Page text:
Hayley Reardon: The Popdose Interview
Part of me fears for Hayley Reardon. The 16-year-old singer/songwriter’s voice has the same timbre as Kasey Chambers, or a young Maria McKee, and in that voice I hear the echoes of records I’ve loved for longer than she’s been alive. She employs that voice in the service of self-penned songs whose concerns ping back and forth between empowerment and vulnerability, joy and confusion. They are at once universal and unique to her experience as a young woman—open to interpretation, to the layering on of the listener’s experiences and impressions, as good songs often are.
But they are also the work of a teenager, and that is why part of me fears for her. On her fine debut album, Where the Artists Go (Kingswood), she displays an emotional openness typical of a teen’s diaristic tendencies, but with the musical vocabulary of adult pop, throwing open her candid musings to anyone within earshot. Indeed, the marketing of the album seems to aim it directly at grown-ups, even as Reardon engages her peers in anti-bullying efforts (through her “Find Your Voice” program) and plays coffeehouses (and, recently, a middle school in Alaska).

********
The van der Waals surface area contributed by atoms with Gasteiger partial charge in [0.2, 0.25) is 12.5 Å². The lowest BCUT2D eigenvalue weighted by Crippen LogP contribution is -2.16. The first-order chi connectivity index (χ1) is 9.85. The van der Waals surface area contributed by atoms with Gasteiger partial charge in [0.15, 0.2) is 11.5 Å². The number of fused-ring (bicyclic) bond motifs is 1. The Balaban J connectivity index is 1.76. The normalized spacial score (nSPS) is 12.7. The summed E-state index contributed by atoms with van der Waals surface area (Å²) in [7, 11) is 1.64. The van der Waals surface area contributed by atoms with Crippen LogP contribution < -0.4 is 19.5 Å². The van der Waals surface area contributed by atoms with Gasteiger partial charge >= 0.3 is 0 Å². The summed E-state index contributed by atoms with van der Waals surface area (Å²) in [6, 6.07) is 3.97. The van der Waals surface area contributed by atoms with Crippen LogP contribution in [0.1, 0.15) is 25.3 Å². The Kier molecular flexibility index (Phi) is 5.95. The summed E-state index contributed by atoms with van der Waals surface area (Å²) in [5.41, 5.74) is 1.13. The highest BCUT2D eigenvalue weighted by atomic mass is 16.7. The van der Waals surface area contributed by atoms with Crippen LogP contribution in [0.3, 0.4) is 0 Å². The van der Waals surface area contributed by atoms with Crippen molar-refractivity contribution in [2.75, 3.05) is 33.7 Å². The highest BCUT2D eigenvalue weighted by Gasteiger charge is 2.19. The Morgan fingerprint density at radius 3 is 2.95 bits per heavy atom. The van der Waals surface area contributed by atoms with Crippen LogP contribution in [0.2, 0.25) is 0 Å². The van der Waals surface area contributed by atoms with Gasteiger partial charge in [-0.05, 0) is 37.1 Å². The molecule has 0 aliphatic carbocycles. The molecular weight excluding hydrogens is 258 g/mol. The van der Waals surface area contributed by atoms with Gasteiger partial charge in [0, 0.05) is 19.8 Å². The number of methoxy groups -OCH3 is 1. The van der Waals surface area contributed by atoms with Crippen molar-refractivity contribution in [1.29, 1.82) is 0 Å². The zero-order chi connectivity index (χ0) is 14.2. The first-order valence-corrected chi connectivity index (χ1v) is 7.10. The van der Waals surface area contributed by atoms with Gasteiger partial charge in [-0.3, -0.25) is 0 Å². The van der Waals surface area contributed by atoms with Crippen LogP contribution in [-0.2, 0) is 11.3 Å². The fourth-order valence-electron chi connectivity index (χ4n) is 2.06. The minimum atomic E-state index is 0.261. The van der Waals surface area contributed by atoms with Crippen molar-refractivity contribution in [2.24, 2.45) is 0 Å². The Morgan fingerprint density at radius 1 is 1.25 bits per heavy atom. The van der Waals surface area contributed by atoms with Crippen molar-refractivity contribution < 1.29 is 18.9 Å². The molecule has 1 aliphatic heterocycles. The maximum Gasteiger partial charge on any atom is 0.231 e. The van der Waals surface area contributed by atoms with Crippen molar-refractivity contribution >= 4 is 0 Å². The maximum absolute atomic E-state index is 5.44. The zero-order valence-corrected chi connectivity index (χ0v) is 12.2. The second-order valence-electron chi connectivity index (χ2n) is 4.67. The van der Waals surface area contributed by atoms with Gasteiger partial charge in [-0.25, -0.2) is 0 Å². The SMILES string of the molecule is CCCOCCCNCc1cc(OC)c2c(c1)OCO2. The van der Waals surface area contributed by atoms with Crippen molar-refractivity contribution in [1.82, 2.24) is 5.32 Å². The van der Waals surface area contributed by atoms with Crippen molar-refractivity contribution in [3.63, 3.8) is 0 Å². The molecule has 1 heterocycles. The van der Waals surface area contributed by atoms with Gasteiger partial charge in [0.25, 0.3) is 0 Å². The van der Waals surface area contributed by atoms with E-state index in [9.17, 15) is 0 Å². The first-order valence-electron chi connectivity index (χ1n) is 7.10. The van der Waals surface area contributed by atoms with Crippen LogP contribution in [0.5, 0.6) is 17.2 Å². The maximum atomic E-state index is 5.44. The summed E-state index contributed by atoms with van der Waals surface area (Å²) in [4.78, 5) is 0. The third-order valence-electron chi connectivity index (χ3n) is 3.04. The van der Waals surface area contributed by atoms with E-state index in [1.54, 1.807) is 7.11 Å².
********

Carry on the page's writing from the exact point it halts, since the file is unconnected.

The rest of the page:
America has a long history of embracing precocity in its youthful performers before relegating them to has-been status and “Where Are They Now?” features, often before they’ve developed the emotional tools to handle themselves. Should her record find the audience it deserves, Reardon will do a lot of learning in public, and I hope she’s able. Certainly, the songs on Where the Artists Go bode well for her creative development; tracks like “Only Pretending,” “Change” and “Goodbye Song” display maturity and confidence in her craft, while “Tribe,” “There You Are with Me,” and “Music” are full with youthful perspective and contagious energy.
It will be fun to watch Reardon develop her voice and her writing, even as I remain nervous about the other stuff. I recently conducted an email exchange with her, touching on the topics of her album, her collaborators, and her expectations.
Let’s get the age thing out of the way first. I don’t know, at first listen—absent the liner notes or press materials, etc.—that I would have pegged the songs on Where the Artists Go as being those of a 14 or 15-year-old, the age, I’m guessing, you were when you wrote most of them. When you write, is there any friction between expressing yourself as a young woman, still in high school, and expressing concerns that resonate with listeners who are not in your age group?